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A bloody revolt by a North African prince and a plot to seize control of Rome are the subjects of two short masterpieces of ancient history by the illustrious Roman chronicler, Sallust.
The Jugurthine War tells the story of the crafty Numidian, Jugurtha, his brutal lunge for power beginning in 118 B.C. and his capture and execution in 106 B.C. It is a tale of pitched battles and savage guerilla warfare, failed peace conferences and corrupt officials, treachery and heroism.
The Conspiracy of Cataline is a gothic tale of revenge, violence, and naked aggression in the pursuit of power. Its most famous participants are Cicero, the young Julius Caesar, and Lucius Sergius Cataline. Cataline is described by Sallust as "a guilt-stained soul at odds with gods and men, who found no rest either waking or sleeping, so cruelly did conscience ravage his overwrought mind".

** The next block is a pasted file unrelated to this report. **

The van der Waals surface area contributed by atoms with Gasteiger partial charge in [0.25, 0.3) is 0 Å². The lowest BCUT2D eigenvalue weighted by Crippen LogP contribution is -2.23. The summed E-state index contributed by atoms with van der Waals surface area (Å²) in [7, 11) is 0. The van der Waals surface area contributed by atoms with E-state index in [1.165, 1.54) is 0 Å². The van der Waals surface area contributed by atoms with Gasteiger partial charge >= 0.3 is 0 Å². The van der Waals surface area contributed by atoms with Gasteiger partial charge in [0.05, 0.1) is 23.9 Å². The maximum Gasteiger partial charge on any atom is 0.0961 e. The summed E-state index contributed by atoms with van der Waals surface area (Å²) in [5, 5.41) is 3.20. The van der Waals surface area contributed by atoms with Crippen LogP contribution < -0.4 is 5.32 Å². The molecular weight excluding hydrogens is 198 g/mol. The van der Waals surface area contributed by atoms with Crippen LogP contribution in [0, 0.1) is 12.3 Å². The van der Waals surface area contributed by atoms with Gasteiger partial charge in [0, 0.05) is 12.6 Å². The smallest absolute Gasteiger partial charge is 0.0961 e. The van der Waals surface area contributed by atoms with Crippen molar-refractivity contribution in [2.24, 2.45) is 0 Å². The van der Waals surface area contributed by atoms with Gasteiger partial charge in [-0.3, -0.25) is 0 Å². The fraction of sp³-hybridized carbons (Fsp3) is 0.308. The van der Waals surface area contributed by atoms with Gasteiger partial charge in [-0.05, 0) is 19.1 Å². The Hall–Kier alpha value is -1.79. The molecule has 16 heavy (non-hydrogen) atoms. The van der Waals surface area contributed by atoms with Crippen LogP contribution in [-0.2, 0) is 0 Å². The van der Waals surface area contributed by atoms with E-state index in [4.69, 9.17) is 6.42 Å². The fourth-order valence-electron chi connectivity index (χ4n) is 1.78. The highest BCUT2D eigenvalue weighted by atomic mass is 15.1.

Hear the peculiar power in the dramatic prose which Sallust employs in these two great works. They are not only a magnificent example of the gravitas of the Latin language in the hands of a master, but also a valuable source for the speeches of some of history's most famous leaders. Translated by Handford, Lord, and Blackistone.
Also included on this volume:
With Cataline himself present in the Roman senate chamber near the end of 63 B.C., Cicero hurled at him one of the most superb examples of oratory ever known, the famous First Oration Against Cataline which was memorized by schoolboys for a thousand years. As the speech continued, the senators who were seated in the vicinity of Cataline quietly got up one by one and moved away from him, leaving him alone on one side of the senate chamber staring at the floor. Upon its completion, with applause for Cicero still ringing in his ears, Cataline walked out of the senate building and left Rome. Listen as this spine tingling example of oratorical bravura engulfs Cataline!